Judging by the real, or perceived, onslaught that the US Communications Decency Act (CDA) Section 230 has been under as of late, this provision, once touted as the legal foundation that allowed the internet to develop into what we know it to be today – may not be long for this world.
The law was passed in 1996 to regulate an entirely different, emerging online public square, and economy – but now, almost 25 years later, it’s being challenged.
Conservatives have long tried to chip away at the inscrutable language of the act that at once (with no apparent foresight into what powerful global digital public squares they would eventually become) shielded tech platforms from liability of user-generated, third party content – and allowed them to “editorialize” this content without much repercussion, as these platforms inflicting serious censorship – critics say. And more left-wing politicians also want it gone.
These claims of censorship are direct and obvious as they concerns banned channel and accounts, deleted posts and deplatformed content creators.
Otherwise, as this lawsuit shows, the option is to sue YouTube and its owner, Google (aka, Alphabet) for applying algorithms such as those said to be restricting videos with “Black Lives Matter,” “BLM,” “KKK,” “racial profiling,” “police shooting,” “Bill Cosby,” and, “Louis Farrakhan” tags.
This is also censorship, four black YouTube creators have said in their lawsuit filed in California – apparently in the hope of challenging the way in which YouTube is employing “artificial intelligence, algorithms, and other filtering tools” – specifically, in its “Restricted Mode.”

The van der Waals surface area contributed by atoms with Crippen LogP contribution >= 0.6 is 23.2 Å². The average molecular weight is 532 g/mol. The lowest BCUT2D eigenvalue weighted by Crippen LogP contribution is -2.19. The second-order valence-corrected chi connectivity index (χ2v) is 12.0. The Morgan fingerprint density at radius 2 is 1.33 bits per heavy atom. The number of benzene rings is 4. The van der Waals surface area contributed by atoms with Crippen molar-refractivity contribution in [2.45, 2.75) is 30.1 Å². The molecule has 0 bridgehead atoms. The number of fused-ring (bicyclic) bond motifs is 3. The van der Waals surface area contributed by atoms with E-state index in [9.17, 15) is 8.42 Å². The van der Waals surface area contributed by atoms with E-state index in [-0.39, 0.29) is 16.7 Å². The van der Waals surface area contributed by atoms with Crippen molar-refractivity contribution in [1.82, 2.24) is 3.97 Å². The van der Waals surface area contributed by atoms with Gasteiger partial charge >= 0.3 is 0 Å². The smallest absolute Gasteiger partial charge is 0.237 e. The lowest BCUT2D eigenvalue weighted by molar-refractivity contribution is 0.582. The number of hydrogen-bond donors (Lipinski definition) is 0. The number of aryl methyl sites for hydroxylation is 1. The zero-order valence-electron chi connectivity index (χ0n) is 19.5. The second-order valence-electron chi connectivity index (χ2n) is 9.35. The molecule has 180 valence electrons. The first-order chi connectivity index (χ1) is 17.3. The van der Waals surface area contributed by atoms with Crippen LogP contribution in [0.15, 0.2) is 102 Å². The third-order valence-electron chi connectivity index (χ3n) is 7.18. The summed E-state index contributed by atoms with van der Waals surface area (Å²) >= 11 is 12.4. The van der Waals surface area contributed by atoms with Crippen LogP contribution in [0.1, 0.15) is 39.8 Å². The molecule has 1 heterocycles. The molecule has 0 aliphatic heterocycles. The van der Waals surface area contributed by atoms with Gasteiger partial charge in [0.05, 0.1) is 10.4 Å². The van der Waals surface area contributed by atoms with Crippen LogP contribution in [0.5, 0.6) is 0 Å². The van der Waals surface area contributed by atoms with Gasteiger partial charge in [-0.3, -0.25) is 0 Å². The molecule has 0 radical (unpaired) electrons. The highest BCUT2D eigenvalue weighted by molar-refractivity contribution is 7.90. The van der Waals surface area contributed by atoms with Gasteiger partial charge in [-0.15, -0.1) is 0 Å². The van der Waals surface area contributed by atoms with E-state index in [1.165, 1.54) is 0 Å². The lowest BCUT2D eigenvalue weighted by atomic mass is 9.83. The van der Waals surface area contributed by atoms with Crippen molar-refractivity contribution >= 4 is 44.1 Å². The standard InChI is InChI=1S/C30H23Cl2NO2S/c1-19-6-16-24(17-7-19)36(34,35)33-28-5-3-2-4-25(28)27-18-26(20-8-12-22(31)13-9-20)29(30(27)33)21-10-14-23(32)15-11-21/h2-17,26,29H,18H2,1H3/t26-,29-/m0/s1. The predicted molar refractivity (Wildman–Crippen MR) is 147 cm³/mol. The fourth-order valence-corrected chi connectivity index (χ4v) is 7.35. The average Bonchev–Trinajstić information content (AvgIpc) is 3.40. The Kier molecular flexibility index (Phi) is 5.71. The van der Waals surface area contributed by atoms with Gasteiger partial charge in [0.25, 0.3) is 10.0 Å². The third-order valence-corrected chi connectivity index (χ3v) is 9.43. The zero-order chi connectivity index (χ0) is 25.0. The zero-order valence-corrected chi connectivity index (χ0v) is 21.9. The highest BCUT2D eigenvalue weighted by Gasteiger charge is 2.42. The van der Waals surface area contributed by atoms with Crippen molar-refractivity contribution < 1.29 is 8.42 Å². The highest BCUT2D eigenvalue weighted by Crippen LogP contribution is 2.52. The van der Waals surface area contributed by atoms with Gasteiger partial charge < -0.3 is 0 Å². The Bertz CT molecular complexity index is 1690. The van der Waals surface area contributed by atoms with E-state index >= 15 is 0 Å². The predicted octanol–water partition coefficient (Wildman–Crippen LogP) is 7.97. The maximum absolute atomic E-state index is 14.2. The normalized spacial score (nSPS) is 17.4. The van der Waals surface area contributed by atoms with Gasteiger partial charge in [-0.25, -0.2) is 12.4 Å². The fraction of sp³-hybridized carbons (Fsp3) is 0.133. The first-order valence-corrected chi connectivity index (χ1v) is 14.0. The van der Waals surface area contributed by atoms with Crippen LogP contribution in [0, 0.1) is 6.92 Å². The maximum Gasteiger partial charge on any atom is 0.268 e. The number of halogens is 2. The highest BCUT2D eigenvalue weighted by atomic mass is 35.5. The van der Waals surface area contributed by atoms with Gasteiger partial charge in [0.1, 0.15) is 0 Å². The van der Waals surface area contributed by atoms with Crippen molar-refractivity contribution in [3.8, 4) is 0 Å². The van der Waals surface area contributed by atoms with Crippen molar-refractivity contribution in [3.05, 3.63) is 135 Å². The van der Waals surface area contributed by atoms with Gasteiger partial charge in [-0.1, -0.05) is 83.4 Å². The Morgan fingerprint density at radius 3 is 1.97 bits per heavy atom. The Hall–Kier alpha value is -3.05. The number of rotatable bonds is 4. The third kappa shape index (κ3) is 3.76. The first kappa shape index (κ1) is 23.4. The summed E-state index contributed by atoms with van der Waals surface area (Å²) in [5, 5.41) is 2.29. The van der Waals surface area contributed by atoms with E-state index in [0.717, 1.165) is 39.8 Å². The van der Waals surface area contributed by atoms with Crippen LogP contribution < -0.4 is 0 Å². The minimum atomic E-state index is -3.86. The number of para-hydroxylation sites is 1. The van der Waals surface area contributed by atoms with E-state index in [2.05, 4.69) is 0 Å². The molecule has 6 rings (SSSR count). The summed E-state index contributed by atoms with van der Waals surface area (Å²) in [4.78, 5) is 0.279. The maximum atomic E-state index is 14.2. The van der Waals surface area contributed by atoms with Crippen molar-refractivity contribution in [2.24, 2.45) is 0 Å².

We obtained a copy of the surprisingly long-winded lawsuit for you here.
According to Google Restricted Mode is optional – a setting users can turn on while using YouTube “to help screen out potentially mature content that you may prefer not to see or don’t want others using your device to see.”
Nevertheless, this lawsuit that seems to have eradicating “digital racism” as its goal, is working to undermine none less than Section 230.
It seems like making that conclusion could be quite a leap. In our opinion, this is another lawsuit that’s going to go nowhere. A similar lawsuit from PragerU was rejected on the grounds that YouTube is a private company that doesn’t have to adhere to US Constitution’s First Amendment, and of course that YouTube has Section 230 protections. Interestingly though, this new lawsuit does at least try to mix it up a little in its approach, questionably suggesting that there’s some discrepancy as to whether Section 230 will “immunize defendants from race, personal identity, or viewpoint discrimination.”